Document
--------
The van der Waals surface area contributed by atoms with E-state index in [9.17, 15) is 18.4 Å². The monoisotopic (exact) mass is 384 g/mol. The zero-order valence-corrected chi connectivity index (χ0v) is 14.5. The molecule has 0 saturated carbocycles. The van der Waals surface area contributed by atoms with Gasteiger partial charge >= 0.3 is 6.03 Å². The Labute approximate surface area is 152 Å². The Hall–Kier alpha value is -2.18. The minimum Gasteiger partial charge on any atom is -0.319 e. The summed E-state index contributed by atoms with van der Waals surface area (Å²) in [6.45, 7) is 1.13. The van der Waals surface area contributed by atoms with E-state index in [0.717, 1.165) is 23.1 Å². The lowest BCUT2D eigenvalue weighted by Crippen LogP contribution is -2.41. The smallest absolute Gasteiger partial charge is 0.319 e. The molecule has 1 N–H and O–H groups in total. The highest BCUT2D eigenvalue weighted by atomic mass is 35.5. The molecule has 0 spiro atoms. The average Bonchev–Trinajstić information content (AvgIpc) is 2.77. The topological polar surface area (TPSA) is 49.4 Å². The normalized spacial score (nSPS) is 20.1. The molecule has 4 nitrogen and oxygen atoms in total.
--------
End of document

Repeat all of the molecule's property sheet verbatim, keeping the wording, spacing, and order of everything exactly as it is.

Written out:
The van der Waals surface area contributed by atoms with E-state index in [9.17, 15) is 18.4 Å². The monoisotopic (exact) mass is 384 g/mol. The zero-order valence-corrected chi connectivity index (χ0v) is 14.5. The molecule has 0 saturated carbocycles. The van der Waals surface area contributed by atoms with Gasteiger partial charge >= 0.3 is 6.03 Å². The Labute approximate surface area is 152 Å². The Hall–Kier alpha value is -2.18. The minimum Gasteiger partial charge on any atom is -0.319 e. The summed E-state index contributed by atoms with van der Waals surface area (Å²) in [6.45, 7) is 1.13. The van der Waals surface area contributed by atoms with E-state index in [0.717, 1.165) is 23.1 Å². The lowest BCUT2D eigenvalue weighted by Crippen LogP contribution is -2.41. The smallest absolute Gasteiger partial charge is 0.319 e. The molecule has 1 N–H and O–H groups in total. The highest BCUT2D eigenvalue weighted by atomic mass is 35.5. The molecule has 0 spiro atoms. The average Bonchev–Trinajstić information content (AvgIpc) is 2.77. The topological polar surface area (TPSA) is 49.4 Å². The normalized spacial score (nSPS) is 20.1. The molecule has 4 nitrogen and oxygen atoms in total.